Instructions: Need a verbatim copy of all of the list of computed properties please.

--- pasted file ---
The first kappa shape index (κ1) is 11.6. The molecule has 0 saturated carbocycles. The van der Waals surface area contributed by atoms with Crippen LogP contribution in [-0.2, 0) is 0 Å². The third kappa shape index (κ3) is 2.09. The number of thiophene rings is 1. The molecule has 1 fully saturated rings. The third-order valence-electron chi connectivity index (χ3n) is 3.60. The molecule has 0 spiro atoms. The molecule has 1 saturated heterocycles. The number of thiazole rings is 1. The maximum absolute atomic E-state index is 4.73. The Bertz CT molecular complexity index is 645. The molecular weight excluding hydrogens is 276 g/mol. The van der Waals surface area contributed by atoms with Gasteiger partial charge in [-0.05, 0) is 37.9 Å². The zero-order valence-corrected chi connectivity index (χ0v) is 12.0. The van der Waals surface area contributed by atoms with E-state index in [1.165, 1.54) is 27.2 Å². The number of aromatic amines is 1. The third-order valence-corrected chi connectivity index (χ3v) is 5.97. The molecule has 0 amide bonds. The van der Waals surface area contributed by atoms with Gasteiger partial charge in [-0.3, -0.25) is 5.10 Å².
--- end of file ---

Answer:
The first kappa shape index (κ1) is 11.6. The molecule has 0 saturated carbocycles. The van der Waals surface area contributed by atoms with Crippen LogP contribution in [-0.2, 0) is 0 Å². The third kappa shape index (κ3) is 2.09. The number of thiophene rings is 1. The molecule has 1 fully saturated rings. The third-order valence-electron chi connectivity index (χ3n) is 3.60. The molecule has 0 spiro atoms. The molecule has 1 saturated heterocycles. The number of thiazole rings is 1. The maximum absolute atomic E-state index is 4.73. The Bertz CT molecular complexity index is 645. The molecular weight excluding hydrogens is 276 g/mol. The van der Waals surface area contributed by atoms with Gasteiger partial charge in [-0.05, 0) is 37.9 Å². The zero-order valence-corrected chi connectivity index (χ0v) is 12.0. The van der Waals surface area contributed by atoms with E-state index in [1.165, 1.54) is 27.2 Å². The number of aromatic amines is 1. The third-order valence-corrected chi connectivity index (χ3v) is 5.97. The molecule has 0 amide bonds. The van der Waals surface area contributed by atoms with Gasteiger partial charge in [-0.3, -0.25) is 5.10 Å².